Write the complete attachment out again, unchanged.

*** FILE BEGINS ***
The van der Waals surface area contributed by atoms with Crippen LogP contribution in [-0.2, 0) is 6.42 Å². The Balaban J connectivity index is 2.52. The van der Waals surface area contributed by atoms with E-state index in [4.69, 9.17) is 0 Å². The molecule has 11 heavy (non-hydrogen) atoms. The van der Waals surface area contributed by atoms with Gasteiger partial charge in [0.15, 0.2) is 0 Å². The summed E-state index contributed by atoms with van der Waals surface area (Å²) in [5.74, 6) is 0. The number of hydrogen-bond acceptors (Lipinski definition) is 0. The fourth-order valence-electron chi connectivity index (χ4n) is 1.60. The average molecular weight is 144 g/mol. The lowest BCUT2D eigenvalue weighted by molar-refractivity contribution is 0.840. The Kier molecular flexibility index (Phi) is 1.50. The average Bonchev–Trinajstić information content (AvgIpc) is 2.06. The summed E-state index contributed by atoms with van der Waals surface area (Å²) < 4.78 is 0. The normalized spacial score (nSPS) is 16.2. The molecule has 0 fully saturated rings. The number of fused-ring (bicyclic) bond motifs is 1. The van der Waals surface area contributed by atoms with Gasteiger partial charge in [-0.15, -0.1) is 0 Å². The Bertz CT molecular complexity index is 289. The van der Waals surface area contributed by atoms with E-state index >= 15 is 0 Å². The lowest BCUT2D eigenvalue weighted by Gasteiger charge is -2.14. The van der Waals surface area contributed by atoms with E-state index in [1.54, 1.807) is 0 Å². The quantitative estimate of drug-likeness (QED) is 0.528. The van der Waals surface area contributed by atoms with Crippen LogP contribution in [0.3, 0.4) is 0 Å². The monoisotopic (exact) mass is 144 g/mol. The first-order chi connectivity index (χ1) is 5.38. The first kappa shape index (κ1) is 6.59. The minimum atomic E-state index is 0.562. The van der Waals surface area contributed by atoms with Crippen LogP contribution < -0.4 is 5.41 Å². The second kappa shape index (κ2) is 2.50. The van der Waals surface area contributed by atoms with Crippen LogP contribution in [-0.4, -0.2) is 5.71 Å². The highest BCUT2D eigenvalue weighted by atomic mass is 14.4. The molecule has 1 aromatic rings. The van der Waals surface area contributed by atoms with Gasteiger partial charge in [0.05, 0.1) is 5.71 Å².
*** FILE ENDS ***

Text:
The van der Waals surface area contributed by atoms with Crippen LogP contribution in [-0.2, 0) is 6.42 Å². The Balaban J connectivity index is 2.52. The van der Waals surface area contributed by atoms with E-state index in [4.69, 9.17) is 0 Å². The molecule has 11 heavy (non-hydrogen) atoms. The van der Waals surface area contributed by atoms with Gasteiger partial charge in [0.15, 0.2) is 0 Å². The summed E-state index contributed by atoms with van der Waals surface area (Å²) in [5.74, 6) is 0. The number of hydrogen-bond acceptors (Lipinski definition) is 0. The fourth-order valence-electron chi connectivity index (χ4n) is 1.60. The average molecular weight is 144 g/mol. The lowest BCUT2D eigenvalue weighted by molar-refractivity contribution is 0.840. The Kier molecular flexibility index (Phi) is 1.50. The average Bonchev–Trinajstić information content (AvgIpc) is 2.06. The summed E-state index contributed by atoms with van der Waals surface area (Å²) < 4.78 is 0. The normalized spacial score (nSPS) is 16.2. The molecule has 0 fully saturated rings. The number of fused-ring (bicyclic) bond motifs is 1. The van der Waals surface area contributed by atoms with Gasteiger partial charge in [-0.15, -0.1) is 0 Å². The Bertz CT molecular complexity index is 289. The van der Waals surface area contributed by atoms with E-state index >= 15 is 0 Å². The lowest BCUT2D eigenvalue weighted by Gasteiger charge is -2.14. The van der Waals surface area contributed by atoms with E-state index in [1.54, 1.807) is 0 Å². The quantitative estimate of drug-likeness (QED) is 0.528. The van der Waals surface area contributed by atoms with Crippen LogP contribution in [0.3, 0.4) is 0 Å². The monoisotopic (exact) mass is 144 g/mol. The first-order chi connectivity index (χ1) is 5.38. The first kappa shape index (κ1) is 6.59. The minimum atomic E-state index is 0.562. The van der Waals surface area contributed by atoms with Crippen LogP contribution < -0.4 is 5.41 Å². The second kappa shape index (κ2) is 2.50. The van der Waals surface area contributed by atoms with Crippen LogP contribution in [-0.4, -0.2) is 5.71 Å². The highest BCUT2D eigenvalue weighted by atomic mass is 14.4. The molecule has 1 aromatic rings. The van der Waals surface area contributed by atoms with Gasteiger partial charge in [0.05, 0.1) is 5.71 Å².